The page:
In the 80s & 90s, one faced the same sort of thing in Japan, with what was called ‘nihon-jin-ron’, the ‘theory of the Japanese’, a thoroughly and cynically racist and chauvinistic outpouring which depended in part on taking certain questionable and often racist assertions about Japan made over a century or so by some Westerners and throwing them back in the face of the West: ‘we Japanese’ understand one another not through logic, like coldly rational Westerners, but through intuitive feeling, through ‘hara’ (guts); our arts are so extraordinarily sensitive that Westerners cannot possibly appreciate them; even though Westerners may parrot the Japanese language, they can never truly speak or understand it.
These theorists also depended heavily on the dogma of ‘cultural relativism’ which, taken to an extreme (as it all too often is – the temptation to do so is great), essentially makes ‘cultures’ like black holes to one another – though the proponents of nihonjinron insisted that ‘the Japanese’ understood the West all too well: being logical, etc, the West was easy to understand. Essentially, ‘cultural relativism’ provided a cloak for the indulging of an extreme nationalism that even extended to literary scholarship – Konishi Jin’ichi’s history of Japanese literature, for example, which was acclaimed by useful idiots in the West like Earl Miner and panned by the British scholar and translator Dennis Keene as well as myself.
When one took up cudgels against nihonjin-ron, it was remarkable how quickly charges of racism, cultural condescension, etc were made. Writers like Peter Dale, Ross Mouer, Yoshio Sugimoto (who was actually Japanese!), Karel van Wolferen, Alan Booth and, in a small way, myself had to face this. And it was interesting that these charges came as often from Westerners as from Japanese, if not more so. It was also interesting to me that most of the Western critics of nihonjin-ron were not from the US – I think this because of the closer acquaintance Europeans had with nationalist modes of thought and because of the paternalistic attitude taken towards postwar Japan by many Americans – it is something that to my mind vitiates Donald Richie’s writings on Japan, though his books on Ozu and Kurosawa are admirable.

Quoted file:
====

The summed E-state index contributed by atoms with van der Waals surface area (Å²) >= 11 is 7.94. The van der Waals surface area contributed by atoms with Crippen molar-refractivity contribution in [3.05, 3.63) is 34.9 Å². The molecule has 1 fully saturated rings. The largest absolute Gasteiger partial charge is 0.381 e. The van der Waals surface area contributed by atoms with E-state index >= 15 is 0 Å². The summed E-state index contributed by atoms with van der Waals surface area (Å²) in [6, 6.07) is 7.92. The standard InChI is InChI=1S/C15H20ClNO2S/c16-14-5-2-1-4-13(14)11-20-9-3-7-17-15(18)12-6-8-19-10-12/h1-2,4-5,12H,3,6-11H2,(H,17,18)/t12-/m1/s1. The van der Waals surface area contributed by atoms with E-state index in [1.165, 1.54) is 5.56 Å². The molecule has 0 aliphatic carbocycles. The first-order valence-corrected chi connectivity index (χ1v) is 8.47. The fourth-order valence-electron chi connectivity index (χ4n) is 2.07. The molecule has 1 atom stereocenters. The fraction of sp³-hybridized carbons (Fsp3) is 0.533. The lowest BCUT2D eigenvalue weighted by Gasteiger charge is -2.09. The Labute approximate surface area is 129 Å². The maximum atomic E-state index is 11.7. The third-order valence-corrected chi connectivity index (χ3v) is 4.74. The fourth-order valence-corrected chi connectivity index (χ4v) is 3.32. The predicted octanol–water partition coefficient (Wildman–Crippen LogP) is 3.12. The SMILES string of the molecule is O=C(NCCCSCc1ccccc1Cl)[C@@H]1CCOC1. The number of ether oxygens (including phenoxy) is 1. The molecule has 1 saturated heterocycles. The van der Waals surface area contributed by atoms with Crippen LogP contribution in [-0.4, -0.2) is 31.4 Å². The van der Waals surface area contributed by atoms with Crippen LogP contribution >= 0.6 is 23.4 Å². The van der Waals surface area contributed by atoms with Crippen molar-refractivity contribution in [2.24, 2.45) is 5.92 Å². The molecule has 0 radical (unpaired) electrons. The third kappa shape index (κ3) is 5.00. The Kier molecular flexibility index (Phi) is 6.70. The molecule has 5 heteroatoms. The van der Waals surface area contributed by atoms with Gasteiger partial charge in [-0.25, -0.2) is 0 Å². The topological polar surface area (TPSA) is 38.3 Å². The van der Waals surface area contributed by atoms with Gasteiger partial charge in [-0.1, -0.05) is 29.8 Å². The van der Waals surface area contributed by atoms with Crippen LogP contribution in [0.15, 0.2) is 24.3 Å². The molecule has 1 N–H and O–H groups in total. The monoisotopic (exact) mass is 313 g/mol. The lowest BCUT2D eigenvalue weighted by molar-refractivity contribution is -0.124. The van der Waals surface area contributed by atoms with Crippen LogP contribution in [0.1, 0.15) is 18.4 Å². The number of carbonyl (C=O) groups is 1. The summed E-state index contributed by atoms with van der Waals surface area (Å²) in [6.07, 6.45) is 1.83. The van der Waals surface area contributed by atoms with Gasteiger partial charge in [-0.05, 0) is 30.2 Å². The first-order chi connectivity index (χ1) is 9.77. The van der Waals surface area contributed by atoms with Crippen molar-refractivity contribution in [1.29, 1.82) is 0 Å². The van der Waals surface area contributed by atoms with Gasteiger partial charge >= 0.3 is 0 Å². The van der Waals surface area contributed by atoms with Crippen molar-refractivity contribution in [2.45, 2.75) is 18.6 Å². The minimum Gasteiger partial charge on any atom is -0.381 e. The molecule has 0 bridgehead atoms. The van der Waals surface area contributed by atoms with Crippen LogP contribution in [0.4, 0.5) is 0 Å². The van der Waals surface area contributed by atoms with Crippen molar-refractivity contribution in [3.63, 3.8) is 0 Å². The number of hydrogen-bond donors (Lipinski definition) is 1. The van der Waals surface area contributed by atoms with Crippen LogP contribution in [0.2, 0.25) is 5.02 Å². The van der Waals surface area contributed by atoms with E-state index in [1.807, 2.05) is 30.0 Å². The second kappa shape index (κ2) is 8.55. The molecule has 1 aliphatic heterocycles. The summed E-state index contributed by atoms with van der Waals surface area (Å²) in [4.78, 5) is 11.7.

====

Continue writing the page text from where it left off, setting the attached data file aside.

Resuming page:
The bubble of nihonjin-ron burst more or less with the bursting of Japan’s bubble economy, though now we have the most chauvinistic government in years in power here, and one suspects the theorists could emerge again, given the right circumstances.
Really, it’s a delicate balancing act – which is something that on the one hand a parochial insistence on the universality of Western values and on the other the sort of thing indulged in by Penny and her ilk simply fail to recognize.